Kully and Ines

Excerpts from Ines Puotinen’s Memoir

I remember as a small child being all bundled up in a sleigh with the horses pulling us to Christmas services eight miles away. Church was also held in the local schoolhouse just less than 1/2 mile away. Sunday School classes were also held in that schoolhouse. Rev. Swante Luoma was our pastor for many years. He had a very sweet quiet wife who was a very talented pianist. They had one son, Reino, who was about a year older than me. He was a very talented pianist and I remember the lovely programs he would present at school. In later years he played in the philharmonic orchestra in Washington.

I attended school at the Swan Lake country school. After six years there we were transported to Crystal Falls to the Forest Park School. The transition was a little difficult at first going from a country school with four grades in one room, to the larger school. By the time I got to high school it was smooth sailing and I was on the honor roll every month and graduated with third honors.

In the country school we had not musical training and had no idea about reading notes, etc. There was no piano or organ at school. All I remember singing was “America” and at Christmas programs we were taught to sing the traditional Christmas hymns.

I remember being very interested in music as a child. Mother and father bought a used organ and I learned to play that by ear. Taking lessons was unheard of. I think they felt that providing an organ was sufficient and we should learn to play it. One of father’s pleasures was for Tynie, Ilmi and I to take the Sunday School song books and sing all the hymns we knew and I would accompany us on the organ.

As a child I joined a 4-H Club. We had a sewing project in school. We would sew at noon time and after school. Miss Hilma Slivensky was my first leader. Looking back I recall that she was so talented that we had but to show here a picture in the catalog of the type of dress we wanted to make and she was able to cut one out. After working all fall and winter on our projects we would have a county-wide achievement day in Iron River where we would model our clothes and take part in other activities.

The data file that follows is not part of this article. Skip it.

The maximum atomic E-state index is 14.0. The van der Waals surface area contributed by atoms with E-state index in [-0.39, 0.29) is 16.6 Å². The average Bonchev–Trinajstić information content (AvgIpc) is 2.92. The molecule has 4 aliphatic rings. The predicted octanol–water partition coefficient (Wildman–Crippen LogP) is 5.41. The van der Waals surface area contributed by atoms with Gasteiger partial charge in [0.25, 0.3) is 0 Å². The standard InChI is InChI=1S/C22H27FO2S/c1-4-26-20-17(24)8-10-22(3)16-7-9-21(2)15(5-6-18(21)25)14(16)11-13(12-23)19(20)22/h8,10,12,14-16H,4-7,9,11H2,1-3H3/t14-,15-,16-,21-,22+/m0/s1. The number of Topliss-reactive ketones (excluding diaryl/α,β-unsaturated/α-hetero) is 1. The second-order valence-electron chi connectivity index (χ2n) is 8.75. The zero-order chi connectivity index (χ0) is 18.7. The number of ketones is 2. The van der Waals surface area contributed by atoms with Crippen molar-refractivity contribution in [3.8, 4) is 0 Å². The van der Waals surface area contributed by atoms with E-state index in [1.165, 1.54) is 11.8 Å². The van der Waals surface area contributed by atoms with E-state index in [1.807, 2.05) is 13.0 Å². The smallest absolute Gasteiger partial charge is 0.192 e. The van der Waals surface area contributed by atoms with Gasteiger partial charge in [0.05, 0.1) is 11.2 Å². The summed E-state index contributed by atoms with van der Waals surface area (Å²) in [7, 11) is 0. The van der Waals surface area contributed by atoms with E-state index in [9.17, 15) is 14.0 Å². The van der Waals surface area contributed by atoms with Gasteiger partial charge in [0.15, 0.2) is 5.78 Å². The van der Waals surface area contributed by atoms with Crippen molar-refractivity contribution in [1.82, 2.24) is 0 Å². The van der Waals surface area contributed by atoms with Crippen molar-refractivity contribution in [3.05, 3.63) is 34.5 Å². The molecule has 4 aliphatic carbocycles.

One that I particularly remember was the “music memory contest.” They would allow each club to have a phonograph and a number of records for several weeks and the leader was to select on member from each club to participate in the contest. I was ten years old at the time and I remember going into this room of strangers, all a number of years older than me. They would place the phonograph needle on any part of a record and after playing it a bit, the contestants were to name the record on paper, its composer and the story behind it. At the end of the day in passing out awards how exciting it was when they announced the winner by saying that she was just a small ten year old and called out my name. The following year I was selected for that contest and won the county award a second time. I received a large certificate and I still have it in my prized possessions. I feel that being exposed to that beautiful music at an early age has made me appreciative of good music.

We did have a garden and dairy club and had different 4-H leaders. I never did join the dairy club. However, when I was about 16 years old they were looking for a leader for the dairy club and came to ask me to lead. I guess I was one who couldn’t say “not” and so I led that club for a couple of years. I don’t think I did very well but I tried. Looking back through the years I was one to accept challenges.

In fact, after I was married and Kully and I attended the Annual Meeting of the congregation, the lady who had been reporting the news from the church to the local Finnish newspaper asked to be relieved of her job. No one volunteered so I did. I remember Kully telling me that I shouldn’t have volunteered as my Finnish wasn’t that good. I told him that when someone has done the work faithfully I felt that she should be relieved and so I accepted the duty. Truthfully, it was not that simple and those first news releasers were accomplished with the help of the Finnish-American dictionary and also studying the news of other reporters. After a while it was not that big an effort and I felt it had really been an education in mastering some of the Finnish language.


My grandma Ines died when I was 16. She had a heart attack in the kitchen at the Farm. Because she had been worn out from illness and taking care of my grandpa Kully for many years before her death, I never got to witness her spirit at its full force. I only experienced glimpses of her exuberance and her joyful sense of humor. Whenever I asked family members about her, they would say, “She was loud!” then add, “and could she ever laugh!”